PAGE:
The German navigation specialist Raytheon Anschütz introduces a newly developed wireless battery monitoring technology. The core of the system is a new sensor that features an innovative measurement concept to provide highest failure safety while contributing to cost savings during installation and servicing. Raytheon Anschütz, as a subsidiary of the Raytheon Company, presents a wireless battery monitoring demonstration at this year’s UDT in London.
The Wireless Battery Monitoring System (WBMS) is the central measuring and evaluation system for main batteries aboard submarines. It continuously and directly indicates the most important data on the condition of the batteries and consequently supplies decision aids for operational and tactical intents. The WBMS consists of a main control unit for monitoring and calculation, wireless cell sensors and wireless transceivers to transfer the data from the battery cells to the control unit.
The new wireless sensor measures voltage, acid temperature and acid level of every battery cell. Compared to conventional battery monitoring the monitoring of every battery cell raises failure safety, data availability and reliability of the whole system. Failed sensors and defective battery cells are instantaneously indicated on the control unit to provide efficient assistance in failure diagnostics.
Apart from providing data to the main control unit the sensors indicate their status on a built-in LED. Depending on the cell conditions, the LED’s indicate the performance level by lightning in one of four colors. This allows to identify critical sensors and need for servicing easily at an early stage even in narrow battery rooms on board. As a further improvement, by means of wireless technology safety-critical failures such as wire-break cannot happen.
The wireless layout of the sensors significantly reduces costs of cabling and installation time of units in the battery room for both, newbuild and refit programs. With its solid, shock-approved design the sensors feature built-in reliability even under most demanding subsea conditions. Wilfried Romming, Segment Manager for Submarine Refit Programs at Raytheon Anschütz, states: “The new technology is a step ahead towards a most reliable system that provides more insights into system performance while contributing to costs savings during installation and servicing. Backed-up with a long experience in submarine business, our wireless solutions can be adapted to almost any system requirements.”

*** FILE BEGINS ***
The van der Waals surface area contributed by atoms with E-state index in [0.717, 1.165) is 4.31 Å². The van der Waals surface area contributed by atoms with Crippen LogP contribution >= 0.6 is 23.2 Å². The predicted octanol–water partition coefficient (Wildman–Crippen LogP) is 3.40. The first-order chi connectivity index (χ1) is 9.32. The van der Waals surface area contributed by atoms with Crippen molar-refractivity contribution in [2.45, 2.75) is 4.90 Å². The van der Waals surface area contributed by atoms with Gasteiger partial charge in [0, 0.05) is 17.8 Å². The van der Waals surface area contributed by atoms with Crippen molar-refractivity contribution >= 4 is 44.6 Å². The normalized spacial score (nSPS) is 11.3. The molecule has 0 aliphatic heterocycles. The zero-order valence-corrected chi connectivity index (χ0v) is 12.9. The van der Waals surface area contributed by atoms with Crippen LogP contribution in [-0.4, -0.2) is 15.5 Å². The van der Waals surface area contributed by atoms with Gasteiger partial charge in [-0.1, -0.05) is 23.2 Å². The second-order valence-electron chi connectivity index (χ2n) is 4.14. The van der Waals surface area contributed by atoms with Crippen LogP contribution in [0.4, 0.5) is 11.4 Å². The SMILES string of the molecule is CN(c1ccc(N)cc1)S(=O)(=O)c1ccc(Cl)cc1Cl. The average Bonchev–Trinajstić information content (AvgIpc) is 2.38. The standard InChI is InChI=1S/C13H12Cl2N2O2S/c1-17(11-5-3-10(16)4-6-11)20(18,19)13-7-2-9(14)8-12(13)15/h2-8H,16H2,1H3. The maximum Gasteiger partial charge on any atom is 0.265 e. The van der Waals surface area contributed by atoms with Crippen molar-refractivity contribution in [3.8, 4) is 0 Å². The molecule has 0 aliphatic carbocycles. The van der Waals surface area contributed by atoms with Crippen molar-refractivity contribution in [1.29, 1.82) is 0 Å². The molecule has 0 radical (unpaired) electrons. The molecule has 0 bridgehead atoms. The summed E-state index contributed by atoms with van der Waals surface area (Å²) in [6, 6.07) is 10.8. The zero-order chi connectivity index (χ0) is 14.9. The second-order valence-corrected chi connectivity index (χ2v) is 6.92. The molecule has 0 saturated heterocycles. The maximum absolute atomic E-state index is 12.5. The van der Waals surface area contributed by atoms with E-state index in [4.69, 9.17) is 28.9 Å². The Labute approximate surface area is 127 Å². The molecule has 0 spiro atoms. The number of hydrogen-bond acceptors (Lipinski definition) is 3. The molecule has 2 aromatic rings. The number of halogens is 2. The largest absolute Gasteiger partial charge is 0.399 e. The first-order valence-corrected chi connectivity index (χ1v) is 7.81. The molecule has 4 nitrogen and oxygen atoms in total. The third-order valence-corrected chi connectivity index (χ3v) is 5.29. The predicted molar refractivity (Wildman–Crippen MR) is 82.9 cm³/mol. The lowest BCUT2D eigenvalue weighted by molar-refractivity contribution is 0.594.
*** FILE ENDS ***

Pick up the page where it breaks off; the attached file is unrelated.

The WBMS uses the sensor information to calculate all relevant data of the complete battery bank of the submarine such as battery power, discharged capacity and status of all battery cells. Furthermore, depending on the actual power or a several scenario based prediction of power consumption, the system is able to estimate the residual charge/discharge time and the residual capacity. Thereby, the onboard system configuration of cell sensors and transceivers can be adapted to the amount of battery cells, battery rooms and redundancy requirements.
A mixture of conventional and wireless sensors is possible, what makes the wireless technology simple to integrate into existing system. As an example, in addition to conventional monitoring the modular arrangement of wireless technology provides placing of additional wireless sensors to monitor pre-defined critical cells in greater detail to achieve higher failure safety and data availability. The modular system layout even allows single sensors to measure only selected values such as battery voltage. “With its flexible configurability the wireless sensor technology is especially suited for cost-efficient refit purposes. In existing submarines the wireless sensors can be easily installed in the battery rooms, no additional cabling is necessary to get a more detailed knowledge and increased reliability of the total battery banks.”, Mr. Romming says.
The demonstration of the new wireless battery monitoring, together with further navigation and control solutions for submarines, is part of the Raytheon exhibit at booth B15 in hall S9-S10 at UDT 2011.